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  • Writer's pictureHunter Cresswell

Getting crafty at St.Mike’s

St. Mike’s carpentry students aren’t just building bird feeders and toolboxes, they’re building the foundation of their futures.

Thanks to a partnership between the school’s woodworking program and the Mustang Saddlery down the road, students are learning to build things out of wood with their own hands while understanding the ins and outs of business. The saddlery has sold student-built bird feeders and tool boxes with proceeds going back to the school’s carpentry program.

“It’s the kids from start to finish,” St. Michael’s High School Principal Debbie Piccard said. “It’s teaching them so many life skills.”

Mustang Saddlery owner Brenda Morrison partnered with the St. Michael’s High School carpentry program in fall 2021 to sell bird feeders. She currently sells student-built toolboxes. Hunter Cresswell photo

The carpentry program has been a mainstay at the Low high school for years, but the partnership began in fall 2021 when Mustang Saddlery owner Brenda Morrison sought local crafts to sell to Christmas shoppers.

“Since COVID kicked in, I’ve been selling bird seed like crazy,” she said adding that she turned to local social media pages looking for local crafters and artisans who make bird feeders that could hold all the seed she was selling.

The parent of a St. Mike’s student suggested the idea of partnering with the high school’s carpentry class so Morrison emailed carpentry teacher Magnus Eriksson.

“[Morrison and I] work with students and then we came up with a [bird feeder] template,” Eriksson said.

This program goes beyond the boundaries of woodworking, he said. Students learn what sells and what doesn’t, and what price to set depending on the materials and time put in.

Eriksson said that students came up with a design that Morrison approved and then built a template bird feeder that is easy to replicate. At five birdhouses per week, the carpentry students have since built and delivered 20 feeders to Morrison’s store for display and sale by Christmas.

They sold out “quickly,” she said.

“The community connects to it,” Eriksson said about the partnership.

Morrison worked for the Western Quebec School Board for 18 years before opening her Low store about 13 years ago. Her two sons, who are in their late-20s now, attended St. Mike’s.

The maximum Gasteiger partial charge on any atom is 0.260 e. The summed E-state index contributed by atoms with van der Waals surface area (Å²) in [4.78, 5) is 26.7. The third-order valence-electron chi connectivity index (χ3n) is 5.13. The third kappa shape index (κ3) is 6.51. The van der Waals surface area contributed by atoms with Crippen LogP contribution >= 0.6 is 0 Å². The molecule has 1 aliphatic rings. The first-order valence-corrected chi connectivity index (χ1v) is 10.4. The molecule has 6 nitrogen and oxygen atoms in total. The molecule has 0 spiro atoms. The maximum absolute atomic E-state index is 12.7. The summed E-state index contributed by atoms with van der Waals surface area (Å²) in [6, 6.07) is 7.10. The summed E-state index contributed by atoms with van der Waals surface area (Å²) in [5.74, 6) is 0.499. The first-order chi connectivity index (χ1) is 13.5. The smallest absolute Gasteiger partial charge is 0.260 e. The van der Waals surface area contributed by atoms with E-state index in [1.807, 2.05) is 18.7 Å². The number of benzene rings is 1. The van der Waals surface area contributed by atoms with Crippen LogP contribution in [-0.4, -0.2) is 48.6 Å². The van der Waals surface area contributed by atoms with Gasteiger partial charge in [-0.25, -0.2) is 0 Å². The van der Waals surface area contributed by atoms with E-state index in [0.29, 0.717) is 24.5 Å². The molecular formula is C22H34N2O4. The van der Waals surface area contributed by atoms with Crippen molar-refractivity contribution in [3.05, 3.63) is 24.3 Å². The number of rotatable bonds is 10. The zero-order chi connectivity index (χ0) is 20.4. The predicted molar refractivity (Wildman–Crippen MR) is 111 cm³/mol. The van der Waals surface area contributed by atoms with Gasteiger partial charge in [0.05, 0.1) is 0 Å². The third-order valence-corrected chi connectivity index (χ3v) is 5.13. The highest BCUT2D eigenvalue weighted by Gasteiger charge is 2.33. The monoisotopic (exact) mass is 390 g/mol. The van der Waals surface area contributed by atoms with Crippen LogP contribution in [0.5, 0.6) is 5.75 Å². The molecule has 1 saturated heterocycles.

“I like working with kids. I miss it,” Morrison said.

On display in Morrison’s store on Feb. 11 were St. Mike’s student-built toolboxes on a shelf marked with the school’s large logo.

Morrison said that after the success of the bird feeders, she wanted to keep the partnership with the school and students going so they’ve begun selling old-fashioned wooden toolboxes while the students work on their next project, bat houses.

Eriksson said that researching how to build bat boxes has expanded his usual woodworking curriculum to include a bit of biology. The boxes require grooves on the inside for bats to cling to as they roost and the insides should be a dark colour for the bats to sleep in during the day.

Wakefield resident and St. Mike’s tenth grader Hayden Ward is in his third year of Eriksson’s carpentry class. He said that carpentry is his favourite class and he didn’t know anything about bats before this project.

“I like when this class is full of students and everyone is working,” Ward said.

Eriksson said that Ward and fellow tenth grader Dawson Wiseman are the driving force behind the partnership.

The bird feeders alone raised $500 for the carpentry classroom, which goes a long way, Eriksson said.

“Just think of the material needed,” he said about the hardware and tools needed to build student projects. “That’s what eats up the little money we get in the budget from the school board.”

Eriksson said that he doesn’t even buy wood for the classroom. He said that all wood his class uses is donated by Atlas Lumber in Low, parents, or other workshops.

“We depend on our donations,” Eriksson said.

There are still a few toolboxes for sale in Mustang Saddlery for $30. The store is open Tuesday through Friday from 10 a.m. to 5 p.m. and Saturday from 10 a.m. to 4 p.m. To donate wood to the school’s woodworking program email


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